How long would it take to crack passwords up to 10 letters long if you knew the hashes were MD5 with a salt (that you know)?

  • Is this an academic question to help you make a security decision? If so, just use a salt :) Commented Jun 23, 2014 at 14:16
  • The risk should be considered very high if youre using unsalted md5 hashes, since the attacker can test one password against many hashes at once. Consider all hashes comprimised Commented Jun 23, 2014 at 14:52
  • 1
    Unfortunately, a universal salt is very similar to not having one at all. The only difference is that your keyset is now M+N where M is the length of the salt and N is the length of the password. As I said, with the resources and lengths people go to get a password associated with an email address (which is something I'm assuming of your database), I'd say even 10 and 11 characters are at risk. ALWAYS consider all keys compromised in this situation. Commented Jun 23, 2014 at 14:56
  • However, if you want a true assessment of if those 10 or 11 character passwords are safe, then something like 60% are likely to be compromised by a wordlist hybrid attack alone. Commented Jun 23, 2014 at 14:59
  • Rainbow tables wouldn't have to be rebuilt if the salt is already in the keyset. If your salt is, for example, 'salt', then your attacker would simply extract the part of the rainbow table that begins with those four characters. Always assume an attacker has the best possible rainbow table, or at least a full alphanumeric one. Commented Jun 23, 2014 at 15:01

1 Answer 1


Computation is simple enough, though there are some hidden assumptions.

On this site, one can find benchmarks for some GPU-based cracking systems. One of them, featuring no less then eight AMD R9 290X GPU, can compute 93.8 billions of MD5 per second.

There are 2610 = 141167095653376 possible sequences of 10 letters. At 93.8 billions per second, they can all be hashed in about 1500 seconds, i.e. 25 minutes. On average, finding the right password will take half that time (sometimes you get lucky, sometimes you don't).

However, mind the details:

  • MD5 is a hash function. Its standard definition does not speak of passwords or salts. When you have "passwords hashed with MD5 and a salt", then you really are using some unspecified algorithm which uses MD5 as one of its internal elements. Whether the computational cost of the algorithm can be reduced to "just one MD5" depends on that algorithm. Some MD5-based password hashing functions actually imply several MD5 invocations, possibly a lot (in that sense, PBKDF2 with HMAC/MD5 is an algorithm "based on MD5" and can involve billions of invocations for each password).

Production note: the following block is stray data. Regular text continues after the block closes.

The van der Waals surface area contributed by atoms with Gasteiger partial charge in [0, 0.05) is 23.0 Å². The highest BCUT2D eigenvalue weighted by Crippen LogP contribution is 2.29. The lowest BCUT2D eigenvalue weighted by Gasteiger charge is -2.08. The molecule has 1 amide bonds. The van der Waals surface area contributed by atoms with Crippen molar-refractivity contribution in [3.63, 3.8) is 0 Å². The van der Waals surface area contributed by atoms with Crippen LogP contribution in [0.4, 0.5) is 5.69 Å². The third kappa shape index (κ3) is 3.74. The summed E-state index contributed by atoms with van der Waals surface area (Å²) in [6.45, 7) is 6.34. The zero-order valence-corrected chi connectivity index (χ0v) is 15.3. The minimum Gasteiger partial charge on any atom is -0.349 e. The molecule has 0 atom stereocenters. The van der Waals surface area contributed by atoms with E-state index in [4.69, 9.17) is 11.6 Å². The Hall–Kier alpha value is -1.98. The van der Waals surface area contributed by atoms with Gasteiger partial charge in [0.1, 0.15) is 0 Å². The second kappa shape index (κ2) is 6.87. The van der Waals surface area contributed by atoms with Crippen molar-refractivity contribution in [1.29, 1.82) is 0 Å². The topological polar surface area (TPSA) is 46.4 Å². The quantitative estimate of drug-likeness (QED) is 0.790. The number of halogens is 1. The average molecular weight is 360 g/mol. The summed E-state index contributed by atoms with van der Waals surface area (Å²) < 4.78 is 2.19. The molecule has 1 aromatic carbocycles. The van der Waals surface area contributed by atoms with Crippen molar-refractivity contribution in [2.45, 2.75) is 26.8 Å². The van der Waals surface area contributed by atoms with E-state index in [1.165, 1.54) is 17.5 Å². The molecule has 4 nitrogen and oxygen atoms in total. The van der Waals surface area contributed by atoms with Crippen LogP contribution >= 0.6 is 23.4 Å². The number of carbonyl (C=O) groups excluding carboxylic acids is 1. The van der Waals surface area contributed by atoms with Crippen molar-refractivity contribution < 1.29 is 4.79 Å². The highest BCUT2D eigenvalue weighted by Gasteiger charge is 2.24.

• The computation above assumes 10 lowercase letters. If the password may include both lowercase and uppercase letters, and they are treated differently, then the number of combinations rises to 5210 = 144555105949057024, for a corresponding brute force time of 17.8 days. If we use printable characters (the 95 ASCII signs, excluding control characters but including space), the number of combinations rises again, up to 9510 = 59873693923837890625, for a brute force time of about 20 years (again, this is for the complete space exploration; attack time will be half that value on average).

  • Conversely, when normal human users are supposed to generate a password, they come up with "witty" passwords, not "random" passwords. Among 10-letter possible passwords, some are widely more probable than others. Attackers will try the passwords by beginning with the more probable ones, and this reduces attack time quite a lot.

  • The system used here as example is quite big in amateur terms (8 big GPU...), but an industrious attacker may accumulate more power. He may also rent it (from commercial cloud systems), which can be cost effective. There is no absolute answer to your question if you do not first define the attacker's budget.

  • An 8-char password may be strong enough if the system uses a proper password hashing function, i.e. bcrypt with enough iterations. Iterations make the function slow enough so that the honest server may still hash about 10 times per second, and the rich attacker cannot try more passwords than, say, 1000 per second. Commented Jun 23, 2014 at 15:11
  • And the important property is not length but entropy. You need enough characters to allow the entropy to express itself, but length is not enough. The password is strong exactly inasmuch it is unknown to the attacker. Commented Jun 23, 2014 at 15:12
  • @user49637 arstechnica.com/security/2013/05/… Passwords that have a method to their madness lack the same true entropy that a random password has. If its a word in any language, with any amount of witty leet-speak or uppercase-lowercase substitution, its true entropy is very low. So length really isn't as important as randomness. If you can remember your passwords, they're probably bad passwords. Commented Jun 23, 2014 at 15:32
  • @user49637 Well the question you're asking is pretty much identical to what the arstechnica link put to practice, and they had 90% success. So yeah, unless the passwords are completely random and of sufficient length, they'll probably be cracked by advanced password tables. Commented Jun 23, 2014 at 15:39

You must log in to answer this question.

Not the answer you're looking for? Browse other questions tagged .